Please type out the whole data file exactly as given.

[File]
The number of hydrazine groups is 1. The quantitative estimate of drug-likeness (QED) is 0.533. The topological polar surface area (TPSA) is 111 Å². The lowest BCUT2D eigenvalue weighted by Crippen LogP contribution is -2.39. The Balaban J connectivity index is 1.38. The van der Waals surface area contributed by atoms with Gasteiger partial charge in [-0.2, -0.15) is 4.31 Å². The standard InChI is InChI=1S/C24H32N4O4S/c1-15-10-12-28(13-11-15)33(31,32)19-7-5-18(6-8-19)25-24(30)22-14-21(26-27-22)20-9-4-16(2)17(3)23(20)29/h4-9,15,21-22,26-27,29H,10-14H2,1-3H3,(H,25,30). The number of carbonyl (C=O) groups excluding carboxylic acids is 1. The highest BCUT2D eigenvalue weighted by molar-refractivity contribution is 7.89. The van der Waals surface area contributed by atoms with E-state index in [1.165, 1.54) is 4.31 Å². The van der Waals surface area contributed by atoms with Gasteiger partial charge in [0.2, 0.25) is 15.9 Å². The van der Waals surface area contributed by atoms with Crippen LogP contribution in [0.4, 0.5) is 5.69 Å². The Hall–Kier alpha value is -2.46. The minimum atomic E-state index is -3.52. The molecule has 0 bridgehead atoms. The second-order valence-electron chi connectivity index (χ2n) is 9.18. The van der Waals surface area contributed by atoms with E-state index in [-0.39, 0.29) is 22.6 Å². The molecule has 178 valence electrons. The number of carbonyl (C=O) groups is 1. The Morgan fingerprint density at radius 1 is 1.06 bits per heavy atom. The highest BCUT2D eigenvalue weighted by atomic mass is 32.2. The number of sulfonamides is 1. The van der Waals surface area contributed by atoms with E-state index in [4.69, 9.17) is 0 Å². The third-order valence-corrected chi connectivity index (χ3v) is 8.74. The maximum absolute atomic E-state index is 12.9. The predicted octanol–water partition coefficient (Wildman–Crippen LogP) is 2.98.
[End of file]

The number of hydrazine groups is 1. The quantitative estimate of drug-likeness (QED) is 0.533. The topological polar surface area (TPSA) is 111 Å². The lowest BCUT2D eigenvalue weighted by Crippen LogP contribution is -2.39. The Balaban J connectivity index is 1.38. The van der Waals surface area contributed by atoms with Gasteiger partial charge in [-0.2, -0.15) is 4.31 Å². The standard InChI is InChI=1S/C24H32N4O4S/c1-15-10-12-28(13-11-15)33(31,32)19-7-5-18(6-8-19)25-24(30)22-14-21(26-27-22)20-9-4-16(2)17(3)23(20)29/h4-9,15,21-22,26-27,29H,10-14H2,1-3H3,(H,25,30). The number of carbonyl (C=O) groups excluding carboxylic acids is 1. The highest BCUT2D eigenvalue weighted by molar-refractivity contribution is 7.89. The van der Waals surface area contributed by atoms with E-state index in [1.165, 1.54) is 4.31 Å². The van der Waals surface area contributed by atoms with Gasteiger partial charge in [0.2, 0.25) is 15.9 Å². The van der Waals surface area contributed by atoms with Crippen LogP contribution in [0.4, 0.5) is 5.69 Å². The Hall–Kier alpha value is -2.46. The minimum atomic E-state index is -3.52. The molecule has 0 bridgehead atoms. The second-order valence-electron chi connectivity index (χ2n) is 9.18. The van der Waals surface area contributed by atoms with E-state index in [-0.39, 0.29) is 22.6 Å². The molecule has 178 valence electrons. The number of carbonyl (C=O) groups is 1. The Morgan fingerprint density at radius 1 is 1.06 bits per heavy atom. The highest BCUT2D eigenvalue weighted by atomic mass is 32.2. The number of sulfonamides is 1. The van der Waals surface area contributed by atoms with E-state index in [4.69, 9.17) is 0 Å². The third-order valence-corrected chi connectivity index (χ3v) is 8.74. The maximum absolute atomic E-state index is 12.9. The predicted octanol–water partition coefficient (Wildman–Crippen LogP) is 2.98.